How to create your successful MBA brand

​​Every year, thousands of candidates submit their applications to the world’s top business schools. Depending on the selectivity of the school, between 7% and 30% of them get admitted to a top MBA program. At least one in three rejections are not easy odds to digest.  

What makes the MBA application process even harder is that great statistics (high GMAT, GPA, and strong work experience) often don’t translate into an admissions offer. The simple explanation of this is that MBA admissions is about selection, not evaluation. This means that every year, business schools reject many perfectly qualified candidates who are eligible for admission. The ones who get admitted are not simply evaluated; they are selected, based on a complex set of criteria, many of them hard or impossible to quantify objectively. One of them is “the candidate story.” 

Try not to be disheartened. Consider this: You can’t change your GPA or your previous work experience and you may not be able to achieve the test score you want. But you can tell your story and make it compelling in a way that makes your candidacy become even bigger than the sum of its parts.

How should MBA candidates think of their personal branding?

When MBA candidates first encounter the notion of MBA candidate branding, sometimes they are taken aback or confused. As Brandon puts it, “We find that candidates struggle a little bit, especially if they don’t come from a background that involves branding. Often when we think about branding, it’s more about a product.” (01:11)

And yet, thinking of your personal brand as an MBA candidate provides you with a powerful way to think of each part of your application as a communication tool that introduces your “buyers” – the admissions committee – to your unique skills, accomplishments, and aspirations, aka your “features.” 

As Brandon advises, “I think that when candidates are thinking of personal branding, they need to think of the entire customer journey. It’s not just about the impression you leave with the admissions representatives you come in contact with but also about your peers and colleagues in the classroom and the faculty who are around you.” (00:36)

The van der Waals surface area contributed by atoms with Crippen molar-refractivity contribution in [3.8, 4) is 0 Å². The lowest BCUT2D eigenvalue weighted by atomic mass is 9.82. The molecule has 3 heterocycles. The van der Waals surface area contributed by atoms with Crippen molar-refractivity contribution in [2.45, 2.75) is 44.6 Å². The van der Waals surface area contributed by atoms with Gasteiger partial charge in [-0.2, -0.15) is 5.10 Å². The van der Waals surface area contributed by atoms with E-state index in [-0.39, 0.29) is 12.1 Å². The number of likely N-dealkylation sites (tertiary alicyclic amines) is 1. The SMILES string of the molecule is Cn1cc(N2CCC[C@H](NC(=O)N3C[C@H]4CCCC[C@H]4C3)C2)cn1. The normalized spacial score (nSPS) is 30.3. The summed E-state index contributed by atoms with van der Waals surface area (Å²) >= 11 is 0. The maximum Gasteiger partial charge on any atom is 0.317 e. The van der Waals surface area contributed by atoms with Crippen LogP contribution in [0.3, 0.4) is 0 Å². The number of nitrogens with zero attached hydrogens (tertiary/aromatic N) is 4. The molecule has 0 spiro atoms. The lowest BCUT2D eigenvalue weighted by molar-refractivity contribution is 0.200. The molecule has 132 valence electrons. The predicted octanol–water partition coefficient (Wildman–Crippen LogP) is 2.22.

According to Brandon, “From the moment you consider an MBA, all the day down to when you graduate and enter the job market, your personal brand is really, really critical.” (01:00)

In this context, Brandon suggests, “It’s important to put your best foot forward. Whether you are doing research on schools, answering questions during the application process, all the way down to the little interactions – think about how you dress, what mannerisms you have, how you appear on camera.” (01:27)

What makes an MBA candidate memorable?

It’s important to remember that the goal of branding is to differentiate yourself from the competition. This is especially true during the MBA application process where several candidates – in the case of the Stanford MBA, for example, it’s as many as 20 – apply for each available seat in the top MBA programs.

To make an impression on the admissions committee, Brandon suggests, “Tell us a story.” (01:57)

Stories are indeed at the heart of the power of MBA branding. As an MBA candidate, your qualities and unique professional and personal contributions are best illustrated with examples instead of statements. 

“I think that’s really critical for candidates, especially in the interview process and even earlier – when you are meeting an admissions person at events, to give them something to remember you by,” Brandon advises. (01:12)

Whatever component of your candidacy you are working on, Brandon says, “Try to make a connection. Because this is what it’s all about – the MBA but also business in general is about making connections.” (02:53)

Dos and don’ts of MBA candidate branding

“Do think about the words that you use to describe yourself,” Brandon says. “Once you have done that, you need to be able to model that behavior, especially in the interview and live interactions.” (03:26)

He adds, “Another great way to do that is to ask your peers and colleagues to describe you in a few words.” (03:58)

The bottom line is that you need to be deliberate about the qualities you want to project as a candidate. 

According to Brandon, the most important “don’t” candidates need to be aware of is “trying to be someone you are not.” (04:30) Trying to portray a personality you think the school is looking for that does not align with who you are is dangerous. “If you are cutting against who you are, it means you are putting on an act and eventually, it won’t work for you,” Brandon warns. (04:50)

Understanding who you are but also who you aren’t is what MBA branding is all about. “From there, you can do an extension into your CV or resume, your essays, and any other parts of your application,” Brandon concludes. (05:10)

Petia Whitmore is the residence admissions consultant at MBAGRADSCHOOLS and founder of the MBA admissions consulting firm My MBA Path. In this article, she writes about MBA candidate branding with input from Brandon Kirby, Senior Director of Marketing, Sales, and Admissions at Rotterdam School of Management, Erasmus University, and a UNC Kennan-Flagler MBA graduate.